Another PARASITE science paper has been published by Dr Simon N'cho and team. The paper shows how productivity and technical efficiency levels in rice production systems are severely constrained by biotic constraints such as parasitic weeds. This paper assesses the impact of infestation by parasitic weeds on rice farmers’ technical efficiency and examines the potential role of managerial factors in improving technical efficiency. Household and field survey data were collected from rice farmers in Côte d’Ivoire and Benin in West Africa. A stochastic frontier production function was estimated, which allows for identifying the levels of exogenous factors that prevent farmers from improving technical efficiency levels. The results suggest that farmers cope with parasitic weeds through learning from experiencing infestations by parasitic weed. The results will assist national extension in designing segmented training programmes that are better tailored to rice farmers’ needs and preventing food security from being jeopardised by parasitic weeds.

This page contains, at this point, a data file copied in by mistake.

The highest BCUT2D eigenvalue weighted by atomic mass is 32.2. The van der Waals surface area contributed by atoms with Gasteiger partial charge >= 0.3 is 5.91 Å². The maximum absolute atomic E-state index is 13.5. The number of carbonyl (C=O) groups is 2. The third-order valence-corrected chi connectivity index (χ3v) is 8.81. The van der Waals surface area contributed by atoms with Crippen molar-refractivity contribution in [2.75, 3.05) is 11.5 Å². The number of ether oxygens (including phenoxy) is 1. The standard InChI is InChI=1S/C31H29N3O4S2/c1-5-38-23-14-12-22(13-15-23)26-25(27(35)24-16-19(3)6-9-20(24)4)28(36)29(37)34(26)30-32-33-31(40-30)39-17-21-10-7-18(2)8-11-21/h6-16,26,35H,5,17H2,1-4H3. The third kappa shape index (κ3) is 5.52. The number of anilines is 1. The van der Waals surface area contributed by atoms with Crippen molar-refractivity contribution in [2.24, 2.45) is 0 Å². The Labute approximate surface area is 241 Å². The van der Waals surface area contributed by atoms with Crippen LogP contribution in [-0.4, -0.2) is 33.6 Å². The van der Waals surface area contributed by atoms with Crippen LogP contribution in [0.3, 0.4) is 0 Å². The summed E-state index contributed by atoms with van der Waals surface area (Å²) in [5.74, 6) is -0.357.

The paper has been uploaded on the parasite website and should be referred to as:
N'cho, S.A., M. Mourits, M. Demont, P.Y. Adegbola, A. Oude Lansink, 2017. Impact of infestation by parasitic weeds on rice farmers’ productivity and technical efficiency in sub-Saharan Africa. African Journal of Agricultural and Resource Economics. 12(1) 35-50.
Photo caption: Two farmers showing the parasitic weed Rhamphicarpa fistulosa found in their rice fields (photo credit Dr Jonne Rodenburg).